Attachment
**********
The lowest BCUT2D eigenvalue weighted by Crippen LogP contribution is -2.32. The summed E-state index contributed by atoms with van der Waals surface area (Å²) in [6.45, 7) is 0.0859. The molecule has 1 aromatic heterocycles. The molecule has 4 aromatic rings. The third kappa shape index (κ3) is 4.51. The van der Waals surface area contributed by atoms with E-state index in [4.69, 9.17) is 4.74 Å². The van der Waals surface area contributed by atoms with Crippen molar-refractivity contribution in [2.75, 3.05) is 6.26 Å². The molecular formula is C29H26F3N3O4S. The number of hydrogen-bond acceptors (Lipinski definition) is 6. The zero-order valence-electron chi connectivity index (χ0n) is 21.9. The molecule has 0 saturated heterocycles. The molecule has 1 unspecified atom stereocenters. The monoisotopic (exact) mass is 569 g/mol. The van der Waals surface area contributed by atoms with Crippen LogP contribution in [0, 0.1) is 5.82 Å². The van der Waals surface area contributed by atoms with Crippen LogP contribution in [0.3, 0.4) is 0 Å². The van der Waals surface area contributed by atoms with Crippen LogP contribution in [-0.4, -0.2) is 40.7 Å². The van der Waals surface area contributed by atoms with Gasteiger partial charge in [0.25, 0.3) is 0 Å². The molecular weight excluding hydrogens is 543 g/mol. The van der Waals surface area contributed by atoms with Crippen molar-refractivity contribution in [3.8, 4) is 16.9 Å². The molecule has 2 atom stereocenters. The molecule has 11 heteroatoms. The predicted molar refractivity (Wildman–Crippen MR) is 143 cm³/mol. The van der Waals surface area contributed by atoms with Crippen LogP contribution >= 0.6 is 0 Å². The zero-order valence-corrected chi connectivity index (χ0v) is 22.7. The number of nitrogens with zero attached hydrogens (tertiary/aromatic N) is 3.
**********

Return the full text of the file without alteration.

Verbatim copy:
The lowest BCUT2D eigenvalue weighted by Crippen LogP contribution is -2.32. The summed E-state index contributed by atoms with van der Waals surface area (Å²) in [6.45, 7) is 0.0859. The molecule has 1 aromatic heterocycles. The molecule has 4 aromatic rings. The third kappa shape index (κ3) is 4.51. The van der Waals surface area contributed by atoms with E-state index in [4.69, 9.17) is 4.74 Å². The van der Waals surface area contributed by atoms with Crippen molar-refractivity contribution in [2.75, 3.05) is 6.26 Å². The molecular formula is C29H26F3N3O4S. The number of hydrogen-bond acceptors (Lipinski definition) is 6. The zero-order valence-electron chi connectivity index (χ0n) is 21.9. The molecule has 0 saturated heterocycles. The molecule has 1 unspecified atom stereocenters. The monoisotopic (exact) mass is 569 g/mol. The van der Waals surface area contributed by atoms with Crippen LogP contribution in [0, 0.1) is 5.82 Å². The van der Waals surface area contributed by atoms with Crippen LogP contribution in [0.3, 0.4) is 0 Å². The van der Waals surface area contributed by atoms with Crippen LogP contribution in [-0.4, -0.2) is 40.7 Å². The van der Waals surface area contributed by atoms with Gasteiger partial charge in [0.25, 0.3) is 0 Å². The molecular weight excluding hydrogens is 543 g/mol. The van der Waals surface area contributed by atoms with Crippen molar-refractivity contribution in [3.8, 4) is 16.9 Å². The molecule has 2 atom stereocenters. The molecule has 11 heteroatoms. The predicted molar refractivity (Wildman–Crippen MR) is 143 cm³/mol. The van der Waals surface area contributed by atoms with Crippen LogP contribution >= 0.6 is 0 Å². The zero-order valence-corrected chi connectivity index (χ0v) is 22.7. The number of nitrogens with zero attached hydrogens (tertiary/aromatic N) is 3.